* 31 confirmed cases, more than 210 locations in Auckland and Wellington - including flight
* Cases confirmed at these five Auckland secondary schools
* Second big corporate hit by Covid exposure event scare - 1000 nationwide attendees
* Close contacts confirmed in Bay of Plenty
* Derek Cheng: Don't be surprised if case numbers surge this weekend
* Oops ... Alleged car thief accidentally takes off with Covid test swab
* Claire Trevett: Govt caught short in planning for Delta lockdown
* Matauri Bay locals close beach, call out lockdown breakers
* Steven Joyce: This time, let's try a little humility
A second student at AUT University has tested positive for Covid-19.
Vice Chancellor Derek McCormack told students in an email sent this morning that the student attended five classes last week during their infectious period.
"The initial information is that the student was in several locations on the City Campus, during their infectious period."
The Ministry of Health has updated their initial advice to say everyone in the August 11 3pm-5pm WA220 COMP501/52 Computing Technology in Society class and the 5pm-8pm WG707/708 DIGD507/51 Mahi tahi: Collaborative Practices class must isolate at home and be tested three times.
Anyone on all other ares of City Campus on August 11 must self-monitor for Covid-19 symptoms for 14 days. If symptoms develop, get a test and stay at home until you get a negative test result and until 24 hours after symptoms resolve.
On Wednesday, the university - which has a campus in Auckland's CBD - was informed of an earlier student who tested positive and had attended one class during their infectious period.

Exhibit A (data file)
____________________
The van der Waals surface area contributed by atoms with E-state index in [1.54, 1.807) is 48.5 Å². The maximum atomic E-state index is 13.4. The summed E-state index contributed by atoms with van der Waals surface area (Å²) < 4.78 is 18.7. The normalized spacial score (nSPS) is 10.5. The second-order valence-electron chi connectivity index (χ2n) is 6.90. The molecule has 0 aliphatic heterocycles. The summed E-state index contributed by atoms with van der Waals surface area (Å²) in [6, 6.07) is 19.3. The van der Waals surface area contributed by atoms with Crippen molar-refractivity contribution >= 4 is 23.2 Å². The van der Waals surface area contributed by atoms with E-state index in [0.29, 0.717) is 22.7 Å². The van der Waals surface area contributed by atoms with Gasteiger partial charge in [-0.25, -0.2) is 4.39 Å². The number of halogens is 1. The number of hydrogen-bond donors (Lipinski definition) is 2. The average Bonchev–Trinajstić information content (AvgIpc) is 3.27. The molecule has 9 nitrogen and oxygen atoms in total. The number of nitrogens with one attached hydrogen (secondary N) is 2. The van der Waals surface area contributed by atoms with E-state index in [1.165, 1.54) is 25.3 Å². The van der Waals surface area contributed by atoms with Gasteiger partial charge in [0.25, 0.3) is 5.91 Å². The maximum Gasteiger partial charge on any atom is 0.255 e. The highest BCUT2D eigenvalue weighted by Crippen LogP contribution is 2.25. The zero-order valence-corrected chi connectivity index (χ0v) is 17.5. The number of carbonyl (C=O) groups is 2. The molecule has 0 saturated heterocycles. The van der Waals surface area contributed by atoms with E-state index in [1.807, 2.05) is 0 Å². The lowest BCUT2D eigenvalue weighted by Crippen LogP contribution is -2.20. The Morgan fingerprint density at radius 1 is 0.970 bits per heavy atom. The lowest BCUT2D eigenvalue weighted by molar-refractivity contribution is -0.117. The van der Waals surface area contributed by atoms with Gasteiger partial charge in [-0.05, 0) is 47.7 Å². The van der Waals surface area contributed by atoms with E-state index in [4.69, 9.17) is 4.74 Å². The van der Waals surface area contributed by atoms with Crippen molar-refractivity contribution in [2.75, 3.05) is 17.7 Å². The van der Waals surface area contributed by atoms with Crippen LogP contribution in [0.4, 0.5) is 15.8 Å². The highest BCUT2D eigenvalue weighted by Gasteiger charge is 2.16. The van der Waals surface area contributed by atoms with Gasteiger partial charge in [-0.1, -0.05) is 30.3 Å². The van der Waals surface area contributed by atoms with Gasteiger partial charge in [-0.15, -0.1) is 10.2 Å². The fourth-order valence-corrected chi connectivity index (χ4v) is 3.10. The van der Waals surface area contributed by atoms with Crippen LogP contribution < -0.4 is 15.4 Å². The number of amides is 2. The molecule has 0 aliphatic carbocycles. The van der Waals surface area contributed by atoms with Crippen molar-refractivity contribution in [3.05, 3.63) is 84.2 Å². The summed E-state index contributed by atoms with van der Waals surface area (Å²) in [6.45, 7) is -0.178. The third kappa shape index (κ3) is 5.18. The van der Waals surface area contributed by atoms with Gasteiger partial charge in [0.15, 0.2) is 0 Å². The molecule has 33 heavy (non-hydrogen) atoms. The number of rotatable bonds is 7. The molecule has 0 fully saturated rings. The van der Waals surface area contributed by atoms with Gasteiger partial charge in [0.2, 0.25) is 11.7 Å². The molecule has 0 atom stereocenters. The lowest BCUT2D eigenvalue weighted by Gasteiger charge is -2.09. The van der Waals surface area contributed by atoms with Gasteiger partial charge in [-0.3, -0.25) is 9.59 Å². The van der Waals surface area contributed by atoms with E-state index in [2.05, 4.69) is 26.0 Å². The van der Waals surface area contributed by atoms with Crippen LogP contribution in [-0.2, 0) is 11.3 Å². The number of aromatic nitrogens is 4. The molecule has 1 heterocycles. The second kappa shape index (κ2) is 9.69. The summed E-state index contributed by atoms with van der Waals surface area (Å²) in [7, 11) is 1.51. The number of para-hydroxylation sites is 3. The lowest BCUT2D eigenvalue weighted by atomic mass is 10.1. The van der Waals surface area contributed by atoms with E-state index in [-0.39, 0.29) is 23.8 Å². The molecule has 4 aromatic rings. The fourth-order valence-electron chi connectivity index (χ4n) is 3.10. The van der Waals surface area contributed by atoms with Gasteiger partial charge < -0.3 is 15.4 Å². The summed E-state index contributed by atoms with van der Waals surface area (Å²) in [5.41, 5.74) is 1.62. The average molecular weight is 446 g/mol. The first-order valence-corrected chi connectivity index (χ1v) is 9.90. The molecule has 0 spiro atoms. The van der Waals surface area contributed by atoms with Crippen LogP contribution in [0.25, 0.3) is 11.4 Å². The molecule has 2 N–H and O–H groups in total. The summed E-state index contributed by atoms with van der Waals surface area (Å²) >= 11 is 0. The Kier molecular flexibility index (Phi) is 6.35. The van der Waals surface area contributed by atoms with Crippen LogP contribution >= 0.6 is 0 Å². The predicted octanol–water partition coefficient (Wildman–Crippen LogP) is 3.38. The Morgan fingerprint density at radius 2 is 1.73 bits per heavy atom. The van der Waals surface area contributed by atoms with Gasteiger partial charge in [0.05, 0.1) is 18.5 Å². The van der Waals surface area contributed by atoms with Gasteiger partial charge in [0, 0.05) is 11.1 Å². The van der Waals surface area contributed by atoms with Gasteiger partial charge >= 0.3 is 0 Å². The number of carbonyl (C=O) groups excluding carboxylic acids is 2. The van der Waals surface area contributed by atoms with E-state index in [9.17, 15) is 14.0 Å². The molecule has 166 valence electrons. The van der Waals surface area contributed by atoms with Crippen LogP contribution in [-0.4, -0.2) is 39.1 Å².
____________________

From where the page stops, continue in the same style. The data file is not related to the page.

STORY CONTINUES AFTER LIVE BLOG
The University of Auckland and two more top schools have also had students test positive for Covid - sending at least 7000 secondary students and their families into isolation.
The Delta outbreak has also sent TV star Hilary Barry and 1000 others into isolation after a gala awards dinner attended by another positive case.
As New Zealand starts lockdown weekend, with 28 confirmed cases in Auckland and three in Wellington, students at the University of Auckland and Auckland's De la Salle College and McAuley High School have tested positive - and attended classes while infectious.
There are now five Auckland secondary schools affected by the outbreak - De la Salle College, McAuley High School, Avondale College, Northcote College and Lynfield College - with a combined student population of 7000.
Deputy Prime Minister Grant Robertson said this morning he hadn't been given an overnight update on the latest numbers but "there will be more cases".
"I don't have that update. We'll give it at 1pm. We will see more cases, in part because of the extraordinary uptake of testing. There will be more cases," he told Newshub Nation.
We just have to expect that things get worse before they get better".
He said he was aware of more than 40,000 tests undertaken across the country yesterday.
He said as soon as there was a positive test result, authorities were working immediately to locate close contacts and get in touch with businesses which were locations of interest
He defended the delay in the government releasing locations of interest, saying it was important accurate information was released, and businesses were made aware they were locations of interest before the public.
Close contacts were contacted first before they "fan out" to casual contacts. He said it would take some time to contact the thousands who might have been at larger events.